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'Blonde' highlights Marilyn Monroe's relationships, stardom

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UPI reporter Vernon Scott interviews Marilyn Monroe in 1952. The star's life is once again inspiration for a movie, with Netflix's "Blonde," which was released Wednesday. UPI File Photo | <a href="/News_Photos/lp/241f488874927915d4c33f143203a52a/" target="_blank">License Photo</a>
UPI reporter Vernon Scott interviews Marilyn Monroe in 1952. The star's life is once again inspiration for a movie, with Netflix's "Blonde," which was released Wednesday. UPI File Photo | License Photo

Sept. 30 (UPI) -- The latest depiction of actress Marilyn Monroe, Netflix's Blonde, leans in to its fictional portrayal.

Ana de Armas gets high praise from critics for her portrayal of the late Hollywood star, down to the iconic breathy voice. Never pretending to be entirely truthful, the adaptation of the best-selling 2000 novel of the same name by Joyce Carol Oates presents a fictionalized take.

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Interviews with Monroe and other clippings in the UPI Archive depict moments from her true story. Here are some highlights.

Monroe has captivated the public's attention for decades since her death from a lethal overdose of prescription drugs on Aug. 5, 1962. Since then, more than 200 books have been written about her, including three full biographies. One of the more notable ones is 1993's Marilyn Monroe: The Biography by Donald Spoto, whose research included 35,000 personal and professional documents.

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Born Norma Jeane Mortenson on June 1, 1926, Monroe went from a happy but troubled childhood to one of the most iconic big-screen stars of all time, despite her death at age 36.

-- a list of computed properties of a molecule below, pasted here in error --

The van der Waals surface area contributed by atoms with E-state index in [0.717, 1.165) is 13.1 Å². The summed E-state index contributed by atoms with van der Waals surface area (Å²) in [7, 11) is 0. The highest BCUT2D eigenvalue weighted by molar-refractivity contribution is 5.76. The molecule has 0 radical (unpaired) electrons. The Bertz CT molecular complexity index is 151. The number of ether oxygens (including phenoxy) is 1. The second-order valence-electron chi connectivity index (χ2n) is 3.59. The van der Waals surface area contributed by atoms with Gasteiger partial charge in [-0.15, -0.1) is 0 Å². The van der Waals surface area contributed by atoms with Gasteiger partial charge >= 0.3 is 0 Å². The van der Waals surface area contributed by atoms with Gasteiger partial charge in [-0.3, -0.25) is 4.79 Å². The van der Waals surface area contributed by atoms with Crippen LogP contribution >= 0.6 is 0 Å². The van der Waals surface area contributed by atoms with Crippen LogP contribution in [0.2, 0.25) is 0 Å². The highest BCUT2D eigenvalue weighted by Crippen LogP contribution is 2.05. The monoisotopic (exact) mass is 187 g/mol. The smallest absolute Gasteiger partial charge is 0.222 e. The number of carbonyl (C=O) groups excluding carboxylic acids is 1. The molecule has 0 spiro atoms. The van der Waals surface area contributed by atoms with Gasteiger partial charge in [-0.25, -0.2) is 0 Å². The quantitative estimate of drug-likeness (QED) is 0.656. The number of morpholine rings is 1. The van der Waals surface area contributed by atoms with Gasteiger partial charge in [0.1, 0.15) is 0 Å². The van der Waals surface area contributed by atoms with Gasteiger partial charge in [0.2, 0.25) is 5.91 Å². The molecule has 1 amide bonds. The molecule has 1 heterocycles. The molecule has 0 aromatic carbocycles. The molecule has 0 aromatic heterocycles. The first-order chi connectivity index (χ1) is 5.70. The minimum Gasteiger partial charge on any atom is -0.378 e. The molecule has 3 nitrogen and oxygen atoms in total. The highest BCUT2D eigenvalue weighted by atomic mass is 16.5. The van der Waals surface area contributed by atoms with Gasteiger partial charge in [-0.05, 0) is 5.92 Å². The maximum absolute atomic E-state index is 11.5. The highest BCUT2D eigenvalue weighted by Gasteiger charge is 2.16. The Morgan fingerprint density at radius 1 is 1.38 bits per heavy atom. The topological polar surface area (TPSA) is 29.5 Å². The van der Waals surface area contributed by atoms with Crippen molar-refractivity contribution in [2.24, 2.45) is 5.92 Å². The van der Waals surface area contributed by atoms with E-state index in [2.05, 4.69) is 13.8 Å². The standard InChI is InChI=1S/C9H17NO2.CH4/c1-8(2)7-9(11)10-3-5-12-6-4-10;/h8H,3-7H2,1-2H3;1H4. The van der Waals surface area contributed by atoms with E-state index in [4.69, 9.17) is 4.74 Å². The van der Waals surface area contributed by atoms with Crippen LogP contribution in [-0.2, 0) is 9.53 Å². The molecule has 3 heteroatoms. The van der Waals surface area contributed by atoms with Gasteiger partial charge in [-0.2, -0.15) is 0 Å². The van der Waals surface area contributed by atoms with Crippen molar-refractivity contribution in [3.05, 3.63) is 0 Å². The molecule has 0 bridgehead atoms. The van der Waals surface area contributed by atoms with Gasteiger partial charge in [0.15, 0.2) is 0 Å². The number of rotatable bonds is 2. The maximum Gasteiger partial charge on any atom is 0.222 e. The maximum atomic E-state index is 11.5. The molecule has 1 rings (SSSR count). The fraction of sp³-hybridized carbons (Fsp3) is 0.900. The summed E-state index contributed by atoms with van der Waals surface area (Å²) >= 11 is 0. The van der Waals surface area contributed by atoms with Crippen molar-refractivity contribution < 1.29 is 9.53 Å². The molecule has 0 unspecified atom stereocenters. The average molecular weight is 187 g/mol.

Monroe's first of three marriages began when she was 16 and lasted for four years. Working in a factory while her husband was overseas during World War II, she met a photographer who would take her first pin-up modeling shots, beginning her journey to fame. When she made it, those previous pinups became a national talking point.

In 1952, Monroe told UPI that she was the nude blonde in a 1952 calendar hanging in garages and barbershops across the United States. The actress admitted posing, stretched out on crumpled red velvet, for the artistic photo because, "I was broke and needed the money."

"Oh, the calendar's hanging in garages all over town. Why deny it? You can get one any place," she said at the time.

"Besides, I'm not ashamed of it. I've done nothing wrong."

Monroe cemented her status as the signature beautiful blonde in films like Gentlemen Prefer Blondes or How to Marry a Millionaire, but also won critical acclaim for Some Like It Hot and her role in Bus Stop. The latter was released a year after her fairytale marriage to the "The Yankee Clipper," Joe DiMaggio.

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Monroe's marriage to the former baseball star lasted less than two years. The starlet won an uncontested divorce from DiMaggio in 1954, arguing tearfully in her testimony that the retired baseball star treated her with "coldness and indifference."